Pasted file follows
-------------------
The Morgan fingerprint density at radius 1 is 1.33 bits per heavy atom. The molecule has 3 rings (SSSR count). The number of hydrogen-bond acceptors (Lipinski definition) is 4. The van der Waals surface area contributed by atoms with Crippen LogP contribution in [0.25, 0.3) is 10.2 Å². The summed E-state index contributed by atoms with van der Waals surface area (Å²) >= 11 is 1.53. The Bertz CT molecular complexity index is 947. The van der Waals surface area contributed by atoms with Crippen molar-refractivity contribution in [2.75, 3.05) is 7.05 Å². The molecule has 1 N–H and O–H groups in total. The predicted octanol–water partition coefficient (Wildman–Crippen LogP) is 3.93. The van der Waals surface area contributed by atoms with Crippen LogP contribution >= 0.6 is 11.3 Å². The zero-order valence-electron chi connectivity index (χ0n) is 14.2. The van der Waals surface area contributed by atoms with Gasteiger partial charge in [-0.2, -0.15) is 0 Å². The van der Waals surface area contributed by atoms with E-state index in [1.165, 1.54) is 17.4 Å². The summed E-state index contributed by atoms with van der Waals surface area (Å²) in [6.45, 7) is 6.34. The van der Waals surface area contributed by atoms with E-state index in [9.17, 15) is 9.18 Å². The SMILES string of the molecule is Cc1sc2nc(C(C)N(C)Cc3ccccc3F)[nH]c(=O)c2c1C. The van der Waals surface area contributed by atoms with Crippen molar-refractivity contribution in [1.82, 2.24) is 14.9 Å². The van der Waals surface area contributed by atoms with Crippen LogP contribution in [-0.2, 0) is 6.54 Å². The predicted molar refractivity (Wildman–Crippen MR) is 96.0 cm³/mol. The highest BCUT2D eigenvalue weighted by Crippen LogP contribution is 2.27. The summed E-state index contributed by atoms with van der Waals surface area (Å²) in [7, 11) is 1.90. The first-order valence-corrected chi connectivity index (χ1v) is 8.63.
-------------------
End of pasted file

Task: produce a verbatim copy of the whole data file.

The Morgan fingerprint density at radius 1 is 1.33 bits per heavy atom. The molecule has 3 rings (SSSR count). The number of hydrogen-bond acceptors (Lipinski definition) is 4. The van der Waals surface area contributed by atoms with Crippen LogP contribution in [0.25, 0.3) is 10.2 Å². The summed E-state index contributed by atoms with van der Waals surface area (Å²) >= 11 is 1.53. The Bertz CT molecular complexity index is 947. The van der Waals surface area contributed by atoms with Crippen molar-refractivity contribution in [2.75, 3.05) is 7.05 Å². The molecule has 1 N–H and O–H groups in total. The predicted octanol–water partition coefficient (Wildman–Crippen LogP) is 3.93. The van der Waals surface area contributed by atoms with Crippen LogP contribution >= 0.6 is 11.3 Å². The zero-order valence-electron chi connectivity index (χ0n) is 14.2. The van der Waals surface area contributed by atoms with Gasteiger partial charge in [-0.2, -0.15) is 0 Å². The van der Waals surface area contributed by atoms with E-state index in [1.165, 1.54) is 17.4 Å². The summed E-state index contributed by atoms with van der Waals surface area (Å²) in [6.45, 7) is 6.34. The van der Waals surface area contributed by atoms with E-state index in [9.17, 15) is 9.18 Å². The SMILES string of the molecule is Cc1sc2nc(C(C)N(C)Cc3ccccc3F)[nH]c(=O)c2c1C. The van der Waals surface area contributed by atoms with Crippen molar-refractivity contribution in [1.82, 2.24) is 14.9 Å². The van der Waals surface area contributed by atoms with Crippen LogP contribution in [-0.2, 0) is 6.54 Å². The predicted molar refractivity (Wildman–Crippen MR) is 96.0 cm³/mol. The highest BCUT2D eigenvalue weighted by Crippen LogP contribution is 2.27. The summed E-state index contributed by atoms with van der Waals surface area (Å²) in [7, 11) is 1.90. The first-order valence-corrected chi connectivity index (χ1v) is 8.63.